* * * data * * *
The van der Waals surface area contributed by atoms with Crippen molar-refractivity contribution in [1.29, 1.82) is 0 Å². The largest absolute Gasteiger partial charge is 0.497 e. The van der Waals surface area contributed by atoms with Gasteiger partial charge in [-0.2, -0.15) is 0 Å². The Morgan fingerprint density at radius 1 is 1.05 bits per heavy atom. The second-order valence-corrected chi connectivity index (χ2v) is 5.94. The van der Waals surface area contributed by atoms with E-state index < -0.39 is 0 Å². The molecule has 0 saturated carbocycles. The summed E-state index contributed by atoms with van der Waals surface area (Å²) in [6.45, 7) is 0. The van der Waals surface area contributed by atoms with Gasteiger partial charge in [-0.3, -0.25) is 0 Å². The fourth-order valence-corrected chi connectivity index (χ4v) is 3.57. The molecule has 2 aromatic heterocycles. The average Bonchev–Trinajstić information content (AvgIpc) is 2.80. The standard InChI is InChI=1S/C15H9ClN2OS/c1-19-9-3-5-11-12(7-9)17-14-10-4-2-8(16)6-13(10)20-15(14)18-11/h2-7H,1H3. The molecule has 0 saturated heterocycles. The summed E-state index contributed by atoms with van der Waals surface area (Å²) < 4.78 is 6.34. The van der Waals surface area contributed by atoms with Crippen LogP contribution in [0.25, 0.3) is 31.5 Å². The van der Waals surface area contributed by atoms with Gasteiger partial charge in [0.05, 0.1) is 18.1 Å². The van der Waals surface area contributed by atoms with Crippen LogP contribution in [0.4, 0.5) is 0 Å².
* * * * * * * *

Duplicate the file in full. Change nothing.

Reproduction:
The van der Waals surface area contributed by atoms with Crippen molar-refractivity contribution in [1.29, 1.82) is 0 Å². The largest absolute Gasteiger partial charge is 0.497 e. The van der Waals surface area contributed by atoms with Gasteiger partial charge in [-0.2, -0.15) is 0 Å². The Morgan fingerprint density at radius 1 is 1.05 bits per heavy atom. The second-order valence-corrected chi connectivity index (χ2v) is 5.94. The van der Waals surface area contributed by atoms with E-state index < -0.39 is 0 Å². The molecule has 0 saturated carbocycles. The summed E-state index contributed by atoms with van der Waals surface area (Å²) in [6.45, 7) is 0. The van der Waals surface area contributed by atoms with Gasteiger partial charge in [-0.3, -0.25) is 0 Å². The fourth-order valence-corrected chi connectivity index (χ4v) is 3.57. The molecule has 2 aromatic heterocycles. The average Bonchev–Trinajstić information content (AvgIpc) is 2.80. The standard InChI is InChI=1S/C15H9ClN2OS/c1-19-9-3-5-11-12(7-9)17-14-10-4-2-8(16)6-13(10)20-15(14)18-11/h2-7H,1H3. The molecule has 0 saturated heterocycles. The summed E-state index contributed by atoms with van der Waals surface area (Å²) < 4.78 is 6.34. The van der Waals surface area contributed by atoms with Crippen LogP contribution in [0.25, 0.3) is 31.5 Å². The van der Waals surface area contributed by atoms with Gasteiger partial charge in [0.05, 0.1) is 18.1 Å². The van der Waals surface area contributed by atoms with Crippen LogP contribution in [0.4, 0.5) is 0 Å².